The United States Intelligence Community (IC), an integrated network of agencies that work together· Note: Not all opportunities are available at all agencies. * Proficiency in one of the following Agency (CIA)· Defense Intelligence Agency (DIA)· Department of Homeland Security (DHS)· Federal Bureau

Memphis, University of

177

Corrective Action Decision Document/Closure Report for Corrective Action Unit 570: Area 9 Yucca Flat Atmospheric Test Sites, Nevada National Security Site, Nevada, Revision 0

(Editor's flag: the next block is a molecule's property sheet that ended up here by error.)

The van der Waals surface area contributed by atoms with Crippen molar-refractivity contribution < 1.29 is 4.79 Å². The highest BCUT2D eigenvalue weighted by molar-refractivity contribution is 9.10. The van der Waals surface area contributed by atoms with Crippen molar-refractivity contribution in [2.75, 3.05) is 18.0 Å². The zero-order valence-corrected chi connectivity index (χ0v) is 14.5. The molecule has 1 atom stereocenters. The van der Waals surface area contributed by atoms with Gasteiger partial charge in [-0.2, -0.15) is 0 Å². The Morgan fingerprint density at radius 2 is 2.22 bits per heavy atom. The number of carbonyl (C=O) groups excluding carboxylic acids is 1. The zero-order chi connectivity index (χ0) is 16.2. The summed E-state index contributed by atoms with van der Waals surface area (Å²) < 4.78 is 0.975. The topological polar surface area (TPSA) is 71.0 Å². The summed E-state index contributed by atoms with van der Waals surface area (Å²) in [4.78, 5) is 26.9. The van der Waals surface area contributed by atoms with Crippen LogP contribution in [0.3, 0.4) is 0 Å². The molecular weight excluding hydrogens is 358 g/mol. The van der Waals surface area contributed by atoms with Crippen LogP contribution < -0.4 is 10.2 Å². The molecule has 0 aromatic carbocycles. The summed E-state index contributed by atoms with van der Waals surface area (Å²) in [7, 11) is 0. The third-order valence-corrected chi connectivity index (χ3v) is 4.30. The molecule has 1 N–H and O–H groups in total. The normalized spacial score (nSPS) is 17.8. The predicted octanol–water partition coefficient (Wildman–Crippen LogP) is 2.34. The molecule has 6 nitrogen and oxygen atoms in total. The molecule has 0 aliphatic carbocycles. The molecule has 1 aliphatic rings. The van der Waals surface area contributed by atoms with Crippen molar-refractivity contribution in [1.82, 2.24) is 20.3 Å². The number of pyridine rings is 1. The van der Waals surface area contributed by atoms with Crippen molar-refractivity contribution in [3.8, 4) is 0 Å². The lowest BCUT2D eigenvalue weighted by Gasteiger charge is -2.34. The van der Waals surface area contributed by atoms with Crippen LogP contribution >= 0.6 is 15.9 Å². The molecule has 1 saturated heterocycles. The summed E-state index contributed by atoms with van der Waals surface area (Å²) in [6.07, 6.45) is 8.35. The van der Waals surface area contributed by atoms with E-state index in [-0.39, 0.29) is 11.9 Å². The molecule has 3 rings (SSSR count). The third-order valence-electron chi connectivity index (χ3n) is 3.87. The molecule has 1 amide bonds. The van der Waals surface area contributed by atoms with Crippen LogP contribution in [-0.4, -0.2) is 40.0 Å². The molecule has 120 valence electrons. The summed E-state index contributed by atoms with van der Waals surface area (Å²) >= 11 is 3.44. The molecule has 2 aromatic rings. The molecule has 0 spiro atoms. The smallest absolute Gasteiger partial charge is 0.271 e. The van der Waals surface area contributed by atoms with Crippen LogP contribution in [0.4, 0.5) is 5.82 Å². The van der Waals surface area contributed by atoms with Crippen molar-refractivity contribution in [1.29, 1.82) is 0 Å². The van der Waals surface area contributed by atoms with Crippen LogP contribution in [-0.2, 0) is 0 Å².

SciTech Connect

This Corrective Action Decision Document/Closure Report presents information supporting the closure of Corrective Action Unit (CAU) 570: Area 9 Yucca Flat Atmospheric Test Sites, Nevada National Security Site, Nevada. This complies with the requirements of the Federal Facility Agreement and Consent Order (FFACO) that was agreed to by the State of Nevada; U.S. Department of Energy (DOE), Environmental Management; U.S. Department of Defense; and DOE, Legacy Management. The purpose of the CADD/CR is to provide justification and documentation supporting the recommendation that no further corrective action is needed.

Matthews, Patrick

2013-11-01T23:59:59.000Z

178

Climate Literacy Framework  

NLE Websites -- All DOE Office Websites (Extended Search)